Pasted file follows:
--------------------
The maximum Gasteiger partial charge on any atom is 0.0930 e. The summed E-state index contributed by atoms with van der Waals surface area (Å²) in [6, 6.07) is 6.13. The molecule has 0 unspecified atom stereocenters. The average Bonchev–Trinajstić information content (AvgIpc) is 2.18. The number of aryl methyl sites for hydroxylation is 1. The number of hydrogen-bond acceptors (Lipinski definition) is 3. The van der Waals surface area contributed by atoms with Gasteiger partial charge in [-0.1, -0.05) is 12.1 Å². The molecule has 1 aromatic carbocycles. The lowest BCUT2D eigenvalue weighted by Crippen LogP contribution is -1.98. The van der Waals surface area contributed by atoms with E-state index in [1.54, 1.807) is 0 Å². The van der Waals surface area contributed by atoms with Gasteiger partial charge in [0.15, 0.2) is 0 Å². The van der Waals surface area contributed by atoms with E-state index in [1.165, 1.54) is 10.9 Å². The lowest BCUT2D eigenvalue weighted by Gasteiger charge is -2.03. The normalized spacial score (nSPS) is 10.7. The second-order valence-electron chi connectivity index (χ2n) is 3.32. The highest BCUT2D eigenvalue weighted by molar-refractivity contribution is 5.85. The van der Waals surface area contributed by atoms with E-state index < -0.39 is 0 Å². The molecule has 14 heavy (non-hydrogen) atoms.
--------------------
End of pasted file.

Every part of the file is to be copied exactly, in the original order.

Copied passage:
The maximum Gasteiger partial charge on any atom is 0.0930 e. The summed E-state index contributed by atoms with van der Waals surface area (Å²) in [6, 6.07) is 6.13. The molecule has 0 unspecified atom stereocenters. The average Bonchev–Trinajstić information content (AvgIpc) is 2.18. The number of aryl methyl sites for hydroxylation is 1. The number of hydrogen-bond acceptors (Lipinski definition) is 3. The van der Waals surface area contributed by atoms with Gasteiger partial charge in [-0.1, -0.05) is 12.1 Å². The molecule has 1 aromatic carbocycles. The lowest BCUT2D eigenvalue weighted by Crippen LogP contribution is -1.98. The van der Waals surface area contributed by atoms with E-state index in [1.54, 1.807) is 0 Å². The van der Waals surface area contributed by atoms with Gasteiger partial charge in [0.15, 0.2) is 0 Å². The van der Waals surface area contributed by atoms with E-state index in [1.165, 1.54) is 10.9 Å². The lowest BCUT2D eigenvalue weighted by Gasteiger charge is -2.03. The normalized spacial score (nSPS) is 10.7. The second-order valence-electron chi connectivity index (χ2n) is 3.32. The highest BCUT2D eigenvalue weighted by molar-refractivity contribution is 5.85. The van der Waals surface area contributed by atoms with E-state index < -0.39 is 0 Å². The molecule has 14 heavy (non-hydrogen) atoms.